After all, Big Money interests have taken the need for our elected officials to think and plan out of the equation.  As a result, those who manipulate the campaign purse strings of sitting politicians also control our areas strategic vision – and define what passes for “progress.”

At the June 4 council meeting, County Councilwoman Billie Wheeler exclaimed, “I’m really, really, really concerned about this.  The county did not give the city the authority to petition on its behalf.”  

Now, We, The People, are supposed to believe that no one in that bloated bureaucracy in DeLand had any inkling that Daytona Beach officials – in concert with state Rep. Elizabeth Fetterhoff – were actively attempting to have the Florida legislature remove deed restrictions which maintained the property for ‘public purposes forever’ and release the $8.77 million ransom enacted by former Governor Slick Rick Scott and his cabinet?


As Mr. Chisholm essentially said:  Doesn’t anyone over there read the paper? 

Not surprising, our doddering fool of a County Chair, Ed Kelley, was recently quoted admitting his abject ignorance of what anyone with a Glasgow Coma Scale above “No Motor Response” knew was in the works since at least February.

According to the News-Journal’s report, “I don’t know that any of us were aware that was going on,” said Kelley, who’s been the county’s top elected official for two and a half years.

Say what?

Because that’s not what Old Ed said previously. . .

In late 2017, Chairman Kelley boldly announced at a goofy Chamber of Commerce “Eggs and Issues” breakfast:

The time is right to relocate the City Island Library and free the land for commercial development.

Naturally, Mr. Kelley’s bombshell resulted in a strong response from, well, anyone and everyone who cares about the future of the Halifax area – something Mr. Dinneen immediately attempted to walk-back.

Chairman Kelley’s monstrously stupid idea resulted in a landslide of angry questions – and fueled speculation that Volusia County is planning to remove established public amenities from City Island to make way for private development.

Then, Ed just kept digging the hole as he explained to everyone what he didn’t say:

“My statement was, ‘Yes, we should look at it,’” he said. “I think anytime there’s an opportunity to make something better, you look at it. Who would want to have a closed mind about something?”

That’s not what you said, Eddie.

You specifically said, “Now would be the time.”

Let’s look at the facts – Chairman Kelley told a room full of like-types that he supports reallocating funds to move the City Island Library as part of a larger plan to demolish the Courthouse Annex and turn the property over for private development.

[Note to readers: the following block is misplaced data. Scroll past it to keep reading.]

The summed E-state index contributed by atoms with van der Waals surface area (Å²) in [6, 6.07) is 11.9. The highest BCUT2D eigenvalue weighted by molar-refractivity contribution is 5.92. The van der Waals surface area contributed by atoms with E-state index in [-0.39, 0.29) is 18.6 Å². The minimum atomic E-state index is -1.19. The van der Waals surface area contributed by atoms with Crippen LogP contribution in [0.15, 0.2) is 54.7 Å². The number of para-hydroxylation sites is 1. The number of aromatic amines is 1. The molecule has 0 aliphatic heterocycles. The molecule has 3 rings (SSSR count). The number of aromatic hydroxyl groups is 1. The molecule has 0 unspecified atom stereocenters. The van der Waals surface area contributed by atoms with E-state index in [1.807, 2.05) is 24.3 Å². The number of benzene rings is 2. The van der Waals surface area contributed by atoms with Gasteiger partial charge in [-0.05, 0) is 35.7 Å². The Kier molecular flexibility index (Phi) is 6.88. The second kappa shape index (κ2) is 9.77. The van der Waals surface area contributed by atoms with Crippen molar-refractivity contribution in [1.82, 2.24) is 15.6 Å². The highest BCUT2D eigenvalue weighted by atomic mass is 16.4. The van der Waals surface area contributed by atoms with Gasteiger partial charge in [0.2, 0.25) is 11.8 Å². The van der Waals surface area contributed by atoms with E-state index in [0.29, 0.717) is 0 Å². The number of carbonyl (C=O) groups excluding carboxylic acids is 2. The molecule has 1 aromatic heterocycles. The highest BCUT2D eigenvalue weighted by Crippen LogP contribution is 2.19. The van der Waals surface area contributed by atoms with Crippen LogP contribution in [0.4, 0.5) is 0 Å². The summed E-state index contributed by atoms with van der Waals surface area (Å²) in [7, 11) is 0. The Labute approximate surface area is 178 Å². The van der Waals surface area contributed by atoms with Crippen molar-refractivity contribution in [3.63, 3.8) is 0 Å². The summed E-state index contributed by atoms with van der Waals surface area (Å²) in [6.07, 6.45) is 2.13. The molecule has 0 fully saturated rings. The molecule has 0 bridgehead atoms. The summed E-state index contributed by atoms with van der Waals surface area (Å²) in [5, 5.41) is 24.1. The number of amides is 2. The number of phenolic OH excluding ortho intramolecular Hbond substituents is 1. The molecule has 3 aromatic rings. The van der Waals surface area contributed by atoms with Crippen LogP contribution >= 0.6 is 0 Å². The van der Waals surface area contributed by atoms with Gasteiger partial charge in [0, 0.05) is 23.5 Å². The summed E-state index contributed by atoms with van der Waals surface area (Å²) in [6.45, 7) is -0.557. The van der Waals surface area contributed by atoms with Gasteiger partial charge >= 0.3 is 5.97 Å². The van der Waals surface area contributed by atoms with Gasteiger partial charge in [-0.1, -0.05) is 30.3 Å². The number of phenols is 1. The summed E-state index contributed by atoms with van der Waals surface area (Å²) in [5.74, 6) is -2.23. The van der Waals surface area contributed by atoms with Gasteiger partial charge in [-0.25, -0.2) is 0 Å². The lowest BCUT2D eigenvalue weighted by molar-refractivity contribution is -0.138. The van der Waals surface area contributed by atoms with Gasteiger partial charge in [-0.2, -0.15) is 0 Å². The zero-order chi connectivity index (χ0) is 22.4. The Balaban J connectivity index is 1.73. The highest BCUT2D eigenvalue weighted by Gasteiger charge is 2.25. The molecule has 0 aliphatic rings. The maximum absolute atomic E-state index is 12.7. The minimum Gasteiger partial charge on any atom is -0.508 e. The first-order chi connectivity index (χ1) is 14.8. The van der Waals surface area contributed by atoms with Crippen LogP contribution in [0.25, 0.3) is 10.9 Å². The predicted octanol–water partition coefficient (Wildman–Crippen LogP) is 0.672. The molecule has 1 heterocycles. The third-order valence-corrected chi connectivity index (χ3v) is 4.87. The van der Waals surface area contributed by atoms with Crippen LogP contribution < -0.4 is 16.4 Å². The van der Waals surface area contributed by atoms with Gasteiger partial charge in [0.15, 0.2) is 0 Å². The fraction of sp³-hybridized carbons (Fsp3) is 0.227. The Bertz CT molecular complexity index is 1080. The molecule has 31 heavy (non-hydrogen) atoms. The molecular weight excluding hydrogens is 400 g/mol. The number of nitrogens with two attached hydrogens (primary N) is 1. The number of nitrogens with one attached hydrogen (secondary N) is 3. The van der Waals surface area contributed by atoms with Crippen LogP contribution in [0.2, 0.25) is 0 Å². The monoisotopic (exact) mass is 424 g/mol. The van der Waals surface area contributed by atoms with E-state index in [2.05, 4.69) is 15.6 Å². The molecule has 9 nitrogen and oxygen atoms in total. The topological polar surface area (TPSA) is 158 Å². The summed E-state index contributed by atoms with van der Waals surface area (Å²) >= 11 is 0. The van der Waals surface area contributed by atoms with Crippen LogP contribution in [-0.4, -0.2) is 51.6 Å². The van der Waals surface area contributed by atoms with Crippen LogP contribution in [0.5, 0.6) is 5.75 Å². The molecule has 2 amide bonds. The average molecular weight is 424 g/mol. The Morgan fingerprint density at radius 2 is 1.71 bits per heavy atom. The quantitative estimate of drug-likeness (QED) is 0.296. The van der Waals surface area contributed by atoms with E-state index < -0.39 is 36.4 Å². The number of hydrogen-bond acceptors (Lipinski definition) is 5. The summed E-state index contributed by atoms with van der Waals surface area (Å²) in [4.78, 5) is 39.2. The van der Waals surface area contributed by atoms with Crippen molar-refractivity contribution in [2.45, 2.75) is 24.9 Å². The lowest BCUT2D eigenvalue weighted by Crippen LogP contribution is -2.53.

Later, Kelley went so far as to describe the land’s potential use to a reporter, “It could be a private use that could generate jobs or provide residences, but it’s not up to me to say what should go there. … We (the council) should evaluate the situation.”

Now, this doddering asshole has no recollection that Daytona Beach was attempting to have deed restrictions removed?

Seriously?  Less than two-years ago he wanted us to believe it was his idea!

Gentle readers, in my view, this latest kerfuffle between the City of Daytona Beach and county government is far more disturbing than it may initially appear.

If it is proven true that our elected and appointed leadership in DeLand were caught totally flatfooted by the city’s efforts to open City Island to private development – then this foundering ship of fools truly has no rudder – and this level of abject ignorance and lack of even a cursory understanding of the important civic issues facing our region should frighten all of us.

Because the alternative is that we have once again been blatantly and spuriously lied to by senior county officials as they attempt to control the narrative and seek standing in any lucrative future plans for the commercial development of City Island.

Neither scenario is acceptable.



On Volusia: The Politics of Cowardice

” … the distinguishing character of (the reign of king Henry the Seventh) was that of amassing treasure in the king’s coffers by every means that could be devised; and almost every alteration in the laws, however salutary or otherwise in their future consequences, had this and this only for their great and immediate object. To this end, the court of Star Chamber was new-modeled and armed with powers the most dangerous and unconstitutional over the persons and properties of the subject.”